Thursday, October 29 – As we near the end of the workweek, we will once again continue our reading in the Gospel of John.   Today’s reading is from John 7:1 – 39.   After you have finished your reading, please come back. The Feast of Tabernacles is also called Sukkot and is a festive event in the Jewish calendar.   It’s in the Autumn of the year, right after the holy day of Sacrifice called Yom Kippur.   During this week-long celebration, the Jews erect temporary shelters made of palm branches and “camp out” to remind themselves of God’s provision as they wandered in the wilderness for forty years.   It is a joyful event – think Thanksgiving for us.   The prelude to this chapter is in 7:1 – 13, which I will largely omit re-writing, with exception of this:   “So his brothers said to him, “Leave here and go to Judea, that your disciples also may see the works you are doing.  For no one works in secret if he seeks to be known openly. If you do these things, show yourself to the wor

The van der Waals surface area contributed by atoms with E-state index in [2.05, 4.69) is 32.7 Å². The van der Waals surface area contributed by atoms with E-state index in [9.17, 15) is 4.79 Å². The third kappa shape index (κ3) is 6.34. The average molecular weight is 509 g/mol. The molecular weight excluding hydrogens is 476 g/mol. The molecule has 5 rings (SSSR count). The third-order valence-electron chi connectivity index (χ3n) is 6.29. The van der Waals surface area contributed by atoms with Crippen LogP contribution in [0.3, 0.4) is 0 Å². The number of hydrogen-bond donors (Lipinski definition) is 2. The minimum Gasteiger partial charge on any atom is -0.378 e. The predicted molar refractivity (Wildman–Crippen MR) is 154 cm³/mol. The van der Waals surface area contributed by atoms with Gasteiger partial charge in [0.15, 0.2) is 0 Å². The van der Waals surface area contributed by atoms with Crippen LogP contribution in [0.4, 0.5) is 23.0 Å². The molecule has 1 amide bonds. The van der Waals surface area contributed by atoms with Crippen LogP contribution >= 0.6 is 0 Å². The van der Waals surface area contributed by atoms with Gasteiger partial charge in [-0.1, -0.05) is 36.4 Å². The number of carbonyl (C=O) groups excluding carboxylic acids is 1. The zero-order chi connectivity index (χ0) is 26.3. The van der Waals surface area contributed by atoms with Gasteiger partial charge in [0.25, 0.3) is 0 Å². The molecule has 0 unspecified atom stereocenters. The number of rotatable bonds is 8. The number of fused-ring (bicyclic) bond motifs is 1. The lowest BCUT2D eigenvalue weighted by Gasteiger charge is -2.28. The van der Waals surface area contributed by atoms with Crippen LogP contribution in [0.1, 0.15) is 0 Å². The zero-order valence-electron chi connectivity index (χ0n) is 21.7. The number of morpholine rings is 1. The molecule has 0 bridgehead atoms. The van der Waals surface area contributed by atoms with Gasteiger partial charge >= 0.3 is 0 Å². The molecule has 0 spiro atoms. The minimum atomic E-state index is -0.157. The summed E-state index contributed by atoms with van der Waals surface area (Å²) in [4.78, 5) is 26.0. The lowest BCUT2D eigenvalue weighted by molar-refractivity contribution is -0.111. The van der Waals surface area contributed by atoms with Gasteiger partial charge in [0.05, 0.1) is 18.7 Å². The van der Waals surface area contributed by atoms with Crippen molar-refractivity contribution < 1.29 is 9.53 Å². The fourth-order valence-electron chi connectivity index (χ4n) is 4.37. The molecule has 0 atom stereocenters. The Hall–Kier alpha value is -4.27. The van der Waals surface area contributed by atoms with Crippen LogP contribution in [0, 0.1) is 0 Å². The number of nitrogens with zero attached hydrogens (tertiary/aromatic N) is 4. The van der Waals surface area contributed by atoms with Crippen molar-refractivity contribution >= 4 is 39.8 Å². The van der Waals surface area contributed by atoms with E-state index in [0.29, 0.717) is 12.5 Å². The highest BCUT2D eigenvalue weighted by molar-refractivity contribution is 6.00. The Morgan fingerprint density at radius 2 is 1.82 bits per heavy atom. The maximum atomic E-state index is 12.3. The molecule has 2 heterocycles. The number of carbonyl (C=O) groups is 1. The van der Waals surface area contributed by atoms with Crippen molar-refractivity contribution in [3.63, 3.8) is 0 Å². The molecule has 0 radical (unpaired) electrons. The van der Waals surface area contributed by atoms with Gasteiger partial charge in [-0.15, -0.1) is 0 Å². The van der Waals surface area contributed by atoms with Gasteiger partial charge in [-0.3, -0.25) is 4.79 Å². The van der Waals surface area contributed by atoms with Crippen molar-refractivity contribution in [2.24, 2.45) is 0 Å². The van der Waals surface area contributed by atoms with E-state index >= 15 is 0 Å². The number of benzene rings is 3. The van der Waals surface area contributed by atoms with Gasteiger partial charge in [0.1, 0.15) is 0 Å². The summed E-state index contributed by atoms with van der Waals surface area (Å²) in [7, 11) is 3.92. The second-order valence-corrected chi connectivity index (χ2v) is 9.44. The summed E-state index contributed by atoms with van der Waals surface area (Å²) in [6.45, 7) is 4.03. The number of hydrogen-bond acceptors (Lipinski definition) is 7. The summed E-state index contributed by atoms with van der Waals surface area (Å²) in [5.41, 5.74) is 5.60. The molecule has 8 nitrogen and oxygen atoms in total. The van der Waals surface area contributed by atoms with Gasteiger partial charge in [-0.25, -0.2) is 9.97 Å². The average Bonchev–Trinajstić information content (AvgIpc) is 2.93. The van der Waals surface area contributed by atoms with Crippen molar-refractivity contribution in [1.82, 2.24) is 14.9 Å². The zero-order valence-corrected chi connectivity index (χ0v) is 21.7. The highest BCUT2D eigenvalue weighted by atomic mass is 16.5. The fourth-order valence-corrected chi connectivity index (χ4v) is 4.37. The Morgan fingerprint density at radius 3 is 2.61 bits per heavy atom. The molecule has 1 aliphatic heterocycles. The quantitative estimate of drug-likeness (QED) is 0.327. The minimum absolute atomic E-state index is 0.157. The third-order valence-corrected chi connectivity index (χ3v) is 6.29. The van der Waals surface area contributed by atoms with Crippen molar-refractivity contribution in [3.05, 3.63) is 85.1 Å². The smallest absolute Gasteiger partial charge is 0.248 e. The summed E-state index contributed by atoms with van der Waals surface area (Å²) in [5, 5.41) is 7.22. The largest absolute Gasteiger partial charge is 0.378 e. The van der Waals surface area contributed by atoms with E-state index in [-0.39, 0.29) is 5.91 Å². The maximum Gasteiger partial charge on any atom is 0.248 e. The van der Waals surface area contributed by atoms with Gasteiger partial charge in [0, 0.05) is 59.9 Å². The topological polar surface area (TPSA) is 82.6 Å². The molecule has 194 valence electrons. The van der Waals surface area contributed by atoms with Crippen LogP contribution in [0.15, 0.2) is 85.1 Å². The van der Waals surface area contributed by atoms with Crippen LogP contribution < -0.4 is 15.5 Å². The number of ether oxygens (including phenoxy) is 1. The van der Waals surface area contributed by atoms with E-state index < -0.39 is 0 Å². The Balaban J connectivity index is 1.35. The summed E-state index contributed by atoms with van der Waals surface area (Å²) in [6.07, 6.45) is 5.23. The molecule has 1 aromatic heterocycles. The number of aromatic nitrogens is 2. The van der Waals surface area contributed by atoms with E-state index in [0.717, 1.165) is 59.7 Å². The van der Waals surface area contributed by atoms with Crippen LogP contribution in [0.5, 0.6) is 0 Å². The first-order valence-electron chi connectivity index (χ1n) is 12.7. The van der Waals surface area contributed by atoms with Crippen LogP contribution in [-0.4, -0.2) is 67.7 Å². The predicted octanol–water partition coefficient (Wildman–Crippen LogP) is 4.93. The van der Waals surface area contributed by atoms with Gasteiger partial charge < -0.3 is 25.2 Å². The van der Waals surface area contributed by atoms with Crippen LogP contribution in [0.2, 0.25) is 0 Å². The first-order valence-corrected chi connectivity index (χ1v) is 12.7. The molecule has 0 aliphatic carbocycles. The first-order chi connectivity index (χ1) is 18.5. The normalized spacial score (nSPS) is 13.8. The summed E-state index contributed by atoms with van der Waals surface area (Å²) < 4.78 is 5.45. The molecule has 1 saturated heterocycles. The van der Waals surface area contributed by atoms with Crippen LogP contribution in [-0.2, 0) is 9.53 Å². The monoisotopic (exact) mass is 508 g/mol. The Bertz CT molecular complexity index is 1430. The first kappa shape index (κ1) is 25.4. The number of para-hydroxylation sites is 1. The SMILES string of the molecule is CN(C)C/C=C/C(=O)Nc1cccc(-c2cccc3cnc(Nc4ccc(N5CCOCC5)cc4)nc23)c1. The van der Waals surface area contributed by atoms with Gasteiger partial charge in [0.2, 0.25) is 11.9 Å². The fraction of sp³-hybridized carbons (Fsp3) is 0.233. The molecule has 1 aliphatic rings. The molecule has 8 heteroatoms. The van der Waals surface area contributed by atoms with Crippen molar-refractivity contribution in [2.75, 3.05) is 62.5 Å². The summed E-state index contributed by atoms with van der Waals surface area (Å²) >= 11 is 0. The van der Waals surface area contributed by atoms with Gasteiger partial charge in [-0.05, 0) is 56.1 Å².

The Bread of Life - John 6:22 - 71

Wednesday, October 28 – It’s mid-week and today, in our reading our New Testament in a Year, we continue in John’s Gospel at John 6:22 – 71.  It’s a passage that is intriguing, and I would encourage you to read it slowly, to comprehend the words, and then come back.  We’ll get a handle on all that Jesus said – I hope. The overall theme of this passage is simple.  Jesus said to them, and therefore to us, “…I am the bread of life. Whoever comes to me will never be hungry again. Whoever believes in me will never be thirsty (6:35).  The most basic thing in life has always been bread.  My son is gifted as a bread-maker, and I love bread in its many varied forms.  Every place I have ever traveled (five continents), I have marveled at the way locals make bread.  In Jesus’ day, bread was also a staple, but in a simpler setting, bread was essential.  The crowd had been miraculously given bread the day before, and Jesus slipped away from them.  When the morning broke, they got back into t

Bread and Water &Jesus' Miracles - John 6:1 - 21